The Latest on Italy's devastating Aug 24 earthquake (all times local):
Italian authorities have opened investigations into the massive destruction wrought by the latest earthquake, seeking to determine if anyone bears criminal guilt for failing to ensure building safety standards in the seismically risky area.
The investigation will focus on a number of structures, including an elementary school in Amatrice that crumbled when the quake hit Wednesday. The school was renovated in 2012 to resist earthquakes at a cost of 700,000 euros ($785,000).
Questions also surround a bell tower in Accumoli that collapsed, killing a family of four, including a baby of 8 months and a 7-year-old boy. That bell tower had been recently restored with special funds allocated after Italy's last major earthquake in 2009.
Giuseppe Saieva, the prosecutor in Rieti, capital of the province that includes Amatrice and Accumoli, says the high human death toll "cannot only be considered the work of fate."
Italy's state museums are donating their proceeds Sunday to relief and reconstruction efforts in the area devastated by an earthquake.
The 6.2 magnitude quake on Wednesday flattened three medieval towns in central Italy, destroying not only private homes but also churches and other centuries-old cultural treasures.
The idea is to use art for art — harnessing the nation's rich artistic heritage to help recover and restore other objects of beauty in the towns flattened by the tremor.
Culture Minster Dario Franceschini appealed to Italians to "go to museum in a sign of solidarity with people affected by the earthquake." The appeal on Twitter is at #museums4italy.
It's one of several efforts that have sprung up to help the towns rebuild.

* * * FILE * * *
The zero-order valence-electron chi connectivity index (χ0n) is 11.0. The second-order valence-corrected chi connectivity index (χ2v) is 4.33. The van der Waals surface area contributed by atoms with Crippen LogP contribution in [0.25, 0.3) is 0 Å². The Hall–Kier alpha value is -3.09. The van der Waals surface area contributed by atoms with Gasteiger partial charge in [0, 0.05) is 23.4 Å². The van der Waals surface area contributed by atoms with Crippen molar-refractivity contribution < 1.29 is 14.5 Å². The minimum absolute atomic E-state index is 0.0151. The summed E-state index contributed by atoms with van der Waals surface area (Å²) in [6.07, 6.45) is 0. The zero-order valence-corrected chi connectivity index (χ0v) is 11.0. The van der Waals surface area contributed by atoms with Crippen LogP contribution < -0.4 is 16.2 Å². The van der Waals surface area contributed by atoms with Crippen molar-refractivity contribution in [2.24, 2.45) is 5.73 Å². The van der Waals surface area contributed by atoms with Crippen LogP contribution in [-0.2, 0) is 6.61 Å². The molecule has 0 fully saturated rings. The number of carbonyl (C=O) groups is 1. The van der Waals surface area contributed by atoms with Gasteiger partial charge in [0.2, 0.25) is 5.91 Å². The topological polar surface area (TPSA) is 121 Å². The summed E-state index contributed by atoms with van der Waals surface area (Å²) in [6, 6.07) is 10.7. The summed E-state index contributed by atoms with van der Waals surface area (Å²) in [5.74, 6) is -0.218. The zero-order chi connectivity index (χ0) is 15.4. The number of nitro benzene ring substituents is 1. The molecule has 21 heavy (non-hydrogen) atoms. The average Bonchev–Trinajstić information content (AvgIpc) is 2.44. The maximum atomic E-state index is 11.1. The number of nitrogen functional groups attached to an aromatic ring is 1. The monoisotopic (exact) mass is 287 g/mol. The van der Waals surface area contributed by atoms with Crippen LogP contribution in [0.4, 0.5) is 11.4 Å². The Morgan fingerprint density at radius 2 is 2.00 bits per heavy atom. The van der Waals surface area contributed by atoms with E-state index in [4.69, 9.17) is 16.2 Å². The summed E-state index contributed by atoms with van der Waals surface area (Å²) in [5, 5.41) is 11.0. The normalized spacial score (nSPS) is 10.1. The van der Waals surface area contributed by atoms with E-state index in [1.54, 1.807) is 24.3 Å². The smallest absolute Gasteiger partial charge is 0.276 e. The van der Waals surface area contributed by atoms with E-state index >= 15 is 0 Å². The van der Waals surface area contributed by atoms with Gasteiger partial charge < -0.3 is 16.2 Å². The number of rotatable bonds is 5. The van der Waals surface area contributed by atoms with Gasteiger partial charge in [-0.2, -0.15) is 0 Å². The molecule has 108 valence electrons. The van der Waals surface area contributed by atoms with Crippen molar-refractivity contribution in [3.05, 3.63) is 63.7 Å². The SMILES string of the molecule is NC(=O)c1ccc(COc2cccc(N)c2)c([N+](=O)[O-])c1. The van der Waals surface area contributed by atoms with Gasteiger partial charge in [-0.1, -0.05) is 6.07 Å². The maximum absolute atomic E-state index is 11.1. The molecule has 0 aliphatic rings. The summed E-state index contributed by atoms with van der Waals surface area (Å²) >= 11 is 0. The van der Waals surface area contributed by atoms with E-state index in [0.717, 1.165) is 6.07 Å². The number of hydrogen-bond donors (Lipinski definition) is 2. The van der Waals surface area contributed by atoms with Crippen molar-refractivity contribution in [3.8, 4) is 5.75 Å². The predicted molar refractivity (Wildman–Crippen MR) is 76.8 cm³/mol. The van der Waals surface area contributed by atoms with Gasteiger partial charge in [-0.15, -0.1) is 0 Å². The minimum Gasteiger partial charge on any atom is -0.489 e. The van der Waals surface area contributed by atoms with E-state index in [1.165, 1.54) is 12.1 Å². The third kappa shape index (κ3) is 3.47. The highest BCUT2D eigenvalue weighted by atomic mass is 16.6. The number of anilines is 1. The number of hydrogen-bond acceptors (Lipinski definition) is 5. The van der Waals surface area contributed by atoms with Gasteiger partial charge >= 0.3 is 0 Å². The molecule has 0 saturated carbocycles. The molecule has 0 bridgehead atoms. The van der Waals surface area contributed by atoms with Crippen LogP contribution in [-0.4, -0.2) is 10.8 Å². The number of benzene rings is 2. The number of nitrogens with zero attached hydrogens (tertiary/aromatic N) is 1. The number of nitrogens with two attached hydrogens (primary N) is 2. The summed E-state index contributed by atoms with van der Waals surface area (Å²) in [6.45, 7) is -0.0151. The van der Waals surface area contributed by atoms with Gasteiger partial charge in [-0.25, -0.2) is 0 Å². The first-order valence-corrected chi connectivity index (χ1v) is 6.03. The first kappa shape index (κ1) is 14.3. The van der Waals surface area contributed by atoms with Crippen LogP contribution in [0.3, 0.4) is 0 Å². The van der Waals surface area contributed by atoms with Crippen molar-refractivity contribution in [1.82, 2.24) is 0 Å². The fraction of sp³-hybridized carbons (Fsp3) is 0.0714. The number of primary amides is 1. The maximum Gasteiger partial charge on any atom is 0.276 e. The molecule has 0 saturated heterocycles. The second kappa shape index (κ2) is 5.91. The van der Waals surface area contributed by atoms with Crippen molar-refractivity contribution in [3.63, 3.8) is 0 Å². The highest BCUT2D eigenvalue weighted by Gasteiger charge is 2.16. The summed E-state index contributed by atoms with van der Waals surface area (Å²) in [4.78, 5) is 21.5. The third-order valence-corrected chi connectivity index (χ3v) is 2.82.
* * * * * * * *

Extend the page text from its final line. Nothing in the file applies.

Nobody has been found alive in Italy's earthquake ruins since Wednesday, and hopes have vanished of finding any more survivors.
The pre-dawn earthquake Wednesday killed 291 people and injured hundreds in central Italy. The number of missing is still uncertain, due to the many visitors seeking a last taste of summer in the Apennine mountains.
Amatrice bore the brunt of destruction, with 230 fatalities and a town turned to rubble. Eleven others died in nearby Accumoli and 50 more in Arquata del Tronto, 10 miles (16 kilometers) north of Amatrice.
Overnight into Sunday morning was relatively calm, the first since the quake struck without strong aftershocks. In all, the region has seen 1,820 aftershocks, according to the National Institute of Geophysics and Volcanology.
Mourners in Italy prayed, hugged, wept and even applauded as 35 coffins carrying earthquake victims passed by at a state funeral in the town of Ascoli Piceno.
Emotions that had been dammed up for days broke in a crescendo of grief on Saturday. One young man wept over a little girl's white coffin. Another woman gently stroked another small casket. Many mourners were recovering from injuries themselves, some wrapped in bandages. Everywhere people knelt at coffins, tears running down their cheeks, their arms around loved ones.
"It is a great tragedy. There are no words to describe it," said Gina Razzetti, a resident at the funeral. "Each one of us has our pain inside. We are thinking about the families who lost relatives, who lost their homes, who lost everything."
The pre-dawn earthquake on Wednesday killed 291 people, injured hundreds and flattened three medieval-era towns in central Italy.